“In short, I want Coinbase to be laser focused on achieving its mission, because I believe that this is the way that we can have the biggest impact on the world. We will do this by playing as a championship team, focus on building, and being transparent about what our mission is and isn’t,” Armstrong wrote.

He rattled off a number of examples of this, culminating in something that gave many pause: “We don’t engage here when issues are unrelated to our core mission, because we believe impact only comes with focus.”

Armstrong’s post is a direct reaction to the Black Lives

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The Space Review: Venus: science and politics


An image of the surface of Venus taken by the Soviet Union’s Venera 13 mission.

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For many years, the major focus for space exploration has been Mars and the Moon. Of course, the scientific community has been involved in missions elsewhere in the solar system, but the agendas for major space agencies have been dominated by the missions to the Moon and Mars. Now, there exists a possibility that another world could push its way into those agendas.

The discovery

Venus is known as the hottest planet in the solar system, with surface temperatures as high as 470°C. In fact, Venus is even hotter than Mercury because Venus thick atmosphere filled with carbon dioxide, generating a runaway greenhouse effect. Venus is sometimes called the sister planet of the Earth, since it is very similar to the Earth in terms of size and mass.

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GOP duo reshapes Montana politics to match Trump’s vision

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Historian Jill Lepore tracks the rise of data science in US politics

David Wilson for The Boston Globe

In 2015, Jill Lepore was researching a piece for the New Yorker about the history of public opinion polling. It was fairly easy to pinpoint the start (1935, George Gallup) and easy enough to see the current situation (Cambridge Analytica, Facebook misinformation campaigns). “I couldn’t quite see where the turn had come, from polling to data collection and modeling,” said Lepore, a history professor at Harvard. A few scattered references to a company called Simulmatics piqued her interest. “I really came across this story in the archives,” said Lepore, “which is the most common way that I end up writing a book.” The result is “If Then: How the Simulmatics Corporation Invented the Future,” which last week was longlisted for the National Book Award in nonfiction.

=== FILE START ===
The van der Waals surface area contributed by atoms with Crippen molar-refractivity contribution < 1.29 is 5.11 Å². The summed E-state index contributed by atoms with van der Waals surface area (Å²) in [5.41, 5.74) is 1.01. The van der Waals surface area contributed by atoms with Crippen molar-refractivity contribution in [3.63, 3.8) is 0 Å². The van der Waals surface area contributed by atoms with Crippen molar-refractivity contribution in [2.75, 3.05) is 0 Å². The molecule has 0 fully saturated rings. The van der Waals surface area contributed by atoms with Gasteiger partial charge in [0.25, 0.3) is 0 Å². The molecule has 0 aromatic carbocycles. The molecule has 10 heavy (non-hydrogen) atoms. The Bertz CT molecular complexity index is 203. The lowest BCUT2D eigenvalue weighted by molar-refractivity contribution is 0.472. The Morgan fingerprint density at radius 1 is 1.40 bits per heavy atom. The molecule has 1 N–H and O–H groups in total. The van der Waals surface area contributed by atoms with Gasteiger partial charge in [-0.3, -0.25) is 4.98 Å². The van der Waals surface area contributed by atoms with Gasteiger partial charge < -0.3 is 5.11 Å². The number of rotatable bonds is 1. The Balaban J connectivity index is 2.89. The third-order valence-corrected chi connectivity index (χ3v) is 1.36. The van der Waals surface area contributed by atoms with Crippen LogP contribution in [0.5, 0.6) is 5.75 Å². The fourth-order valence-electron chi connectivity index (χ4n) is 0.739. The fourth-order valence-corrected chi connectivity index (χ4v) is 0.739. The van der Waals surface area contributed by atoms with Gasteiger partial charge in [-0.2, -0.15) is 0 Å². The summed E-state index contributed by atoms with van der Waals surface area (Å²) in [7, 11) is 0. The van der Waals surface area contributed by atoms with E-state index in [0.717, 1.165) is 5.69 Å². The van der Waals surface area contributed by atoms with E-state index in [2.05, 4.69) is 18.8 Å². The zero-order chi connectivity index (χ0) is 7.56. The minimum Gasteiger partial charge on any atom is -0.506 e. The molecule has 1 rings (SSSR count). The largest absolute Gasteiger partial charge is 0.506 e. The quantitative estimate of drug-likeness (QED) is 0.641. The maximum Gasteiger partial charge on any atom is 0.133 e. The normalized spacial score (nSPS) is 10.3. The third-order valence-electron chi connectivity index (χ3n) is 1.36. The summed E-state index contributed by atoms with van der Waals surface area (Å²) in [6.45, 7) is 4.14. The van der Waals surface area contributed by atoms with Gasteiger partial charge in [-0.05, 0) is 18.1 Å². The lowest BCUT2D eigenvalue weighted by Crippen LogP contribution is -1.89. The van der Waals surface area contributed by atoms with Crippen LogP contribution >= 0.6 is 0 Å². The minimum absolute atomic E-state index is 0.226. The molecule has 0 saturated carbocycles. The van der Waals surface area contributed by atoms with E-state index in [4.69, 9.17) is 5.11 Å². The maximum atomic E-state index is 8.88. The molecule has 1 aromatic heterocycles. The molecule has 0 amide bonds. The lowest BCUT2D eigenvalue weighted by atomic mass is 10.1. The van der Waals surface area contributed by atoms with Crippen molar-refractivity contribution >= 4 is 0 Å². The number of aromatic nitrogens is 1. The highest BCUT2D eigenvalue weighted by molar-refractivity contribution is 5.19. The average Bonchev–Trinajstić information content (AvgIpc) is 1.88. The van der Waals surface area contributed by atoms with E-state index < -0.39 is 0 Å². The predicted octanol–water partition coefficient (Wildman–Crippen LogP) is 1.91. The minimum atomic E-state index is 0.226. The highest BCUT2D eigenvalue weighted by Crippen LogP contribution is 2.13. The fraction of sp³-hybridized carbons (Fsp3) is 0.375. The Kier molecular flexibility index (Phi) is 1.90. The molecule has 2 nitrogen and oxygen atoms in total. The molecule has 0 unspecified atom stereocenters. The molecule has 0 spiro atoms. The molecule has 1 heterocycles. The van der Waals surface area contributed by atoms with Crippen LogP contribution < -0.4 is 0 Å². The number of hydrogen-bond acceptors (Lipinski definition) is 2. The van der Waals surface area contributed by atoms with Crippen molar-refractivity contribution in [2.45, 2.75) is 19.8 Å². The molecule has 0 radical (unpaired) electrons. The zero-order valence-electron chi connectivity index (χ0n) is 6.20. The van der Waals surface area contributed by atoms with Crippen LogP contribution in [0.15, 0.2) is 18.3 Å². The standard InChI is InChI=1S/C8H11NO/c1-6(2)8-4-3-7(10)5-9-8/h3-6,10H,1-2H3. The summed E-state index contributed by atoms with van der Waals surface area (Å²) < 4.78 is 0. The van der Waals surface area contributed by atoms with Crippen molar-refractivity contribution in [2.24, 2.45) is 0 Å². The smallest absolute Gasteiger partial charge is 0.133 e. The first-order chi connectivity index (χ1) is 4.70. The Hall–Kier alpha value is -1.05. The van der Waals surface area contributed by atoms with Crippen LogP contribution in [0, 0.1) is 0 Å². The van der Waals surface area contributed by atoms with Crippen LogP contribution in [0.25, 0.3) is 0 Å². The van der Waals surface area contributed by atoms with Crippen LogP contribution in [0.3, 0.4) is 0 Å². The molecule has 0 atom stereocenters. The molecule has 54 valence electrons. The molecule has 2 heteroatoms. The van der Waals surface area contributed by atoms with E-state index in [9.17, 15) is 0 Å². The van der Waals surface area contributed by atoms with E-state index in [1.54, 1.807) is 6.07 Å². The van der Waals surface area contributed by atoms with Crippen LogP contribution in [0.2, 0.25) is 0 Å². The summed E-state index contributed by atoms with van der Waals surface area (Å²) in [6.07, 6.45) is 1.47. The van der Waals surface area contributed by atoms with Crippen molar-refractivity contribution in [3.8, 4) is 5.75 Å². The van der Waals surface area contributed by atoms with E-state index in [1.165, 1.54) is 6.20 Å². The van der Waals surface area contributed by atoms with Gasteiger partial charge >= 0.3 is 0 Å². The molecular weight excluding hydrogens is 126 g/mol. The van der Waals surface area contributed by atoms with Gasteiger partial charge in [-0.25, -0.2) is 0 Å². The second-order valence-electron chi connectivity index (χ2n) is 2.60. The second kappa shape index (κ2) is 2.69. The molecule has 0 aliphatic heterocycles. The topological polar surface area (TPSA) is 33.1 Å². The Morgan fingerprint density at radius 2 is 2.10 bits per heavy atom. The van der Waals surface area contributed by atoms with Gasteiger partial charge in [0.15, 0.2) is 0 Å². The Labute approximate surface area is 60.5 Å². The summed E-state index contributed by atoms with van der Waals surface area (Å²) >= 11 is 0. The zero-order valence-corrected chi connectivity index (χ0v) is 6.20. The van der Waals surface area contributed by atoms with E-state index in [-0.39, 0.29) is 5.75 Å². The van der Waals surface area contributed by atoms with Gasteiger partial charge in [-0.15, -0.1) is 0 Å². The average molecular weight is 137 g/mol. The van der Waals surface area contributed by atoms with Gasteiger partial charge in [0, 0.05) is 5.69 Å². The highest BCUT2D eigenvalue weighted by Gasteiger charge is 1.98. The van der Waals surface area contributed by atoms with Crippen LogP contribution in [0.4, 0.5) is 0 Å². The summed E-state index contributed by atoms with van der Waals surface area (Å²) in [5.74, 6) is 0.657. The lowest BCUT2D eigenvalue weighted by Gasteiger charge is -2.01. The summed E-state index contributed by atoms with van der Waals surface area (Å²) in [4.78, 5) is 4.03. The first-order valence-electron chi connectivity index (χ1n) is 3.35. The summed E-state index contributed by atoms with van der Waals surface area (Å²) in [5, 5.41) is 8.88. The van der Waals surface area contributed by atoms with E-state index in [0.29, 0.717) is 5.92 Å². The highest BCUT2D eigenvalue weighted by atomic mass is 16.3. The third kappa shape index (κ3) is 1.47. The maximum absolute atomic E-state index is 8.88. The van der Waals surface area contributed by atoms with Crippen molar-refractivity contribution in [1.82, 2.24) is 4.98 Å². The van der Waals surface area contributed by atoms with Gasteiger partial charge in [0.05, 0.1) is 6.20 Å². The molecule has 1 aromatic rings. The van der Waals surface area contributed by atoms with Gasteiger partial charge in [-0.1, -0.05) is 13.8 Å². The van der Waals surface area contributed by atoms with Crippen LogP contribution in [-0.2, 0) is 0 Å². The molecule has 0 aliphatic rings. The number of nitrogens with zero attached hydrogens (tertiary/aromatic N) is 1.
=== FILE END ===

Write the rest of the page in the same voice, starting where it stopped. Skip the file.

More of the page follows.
Born in 1959, Simulmatics closed its doors in 1970; its lifespan tracks almost perfectly with the rise of

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200,000 dead as Trump vilifies science, prioritizes politics


FILE – In this Sept. 16, 2020, file photo Centers for Disease Control and Prevention Director Dr. Robert Redfield appears at a Senate Appropriations subcommittee hearing on a “Review of Coronavirus Response Efforts” on Capitol Hill in Washington.


“I did the best I could,” President Donald Trump said.

Huddled with aides in the West Wing last week, his eyes fixed on Fox News, Trump wasn’t talking about how he had led the nation through the deadliest pandemic in a century. In a conversation overheard by an Associated Press reporter, Trump was describing how he’d just publicly rebuked one of his top scientists — Dr. Robert Redfield, a virologist and head of the U.S. Centers for Disease Control and Prevention.

Redfield had angered the president by asserting that a COVID-19 vaccine wouldn’t be widely available to the general public until summer or fall of 2021. So

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National Groups Call on U.S. Federal Health Agency Leaders to Stand Strong for Science Over Politics in the Fight Against COVID-19

WASHINGTON, Sept. 22, 2020 /PRNewswire/ — The Alliance for Aging Research (Alliance) and 78 other national organizations representing patients, healthcare providers, and multi-stakeholder coalitions signed a letter directed to the leaders of federal health care agencies urging them to rise above the political considerations and focus on providing the American public with information about the well-established guidelines in place to ensure safe and effective COVID-19 prevention, detection, and treatment. Information and decisions that are perceived as anything less than science-based weaken the public’s confidence in research and innovation, and hinder adherence to mitigation efforts. In fact, a recent STAT/Harris poll found 78 percent of Americans worry the COVID-19 vaccine approval process is being driven by politics rather than science. It is this sentiment that federal government health officials must work with trusted partners to change if they intend to curb the deadly spread of COVID-19 and encourage widespread acceptance of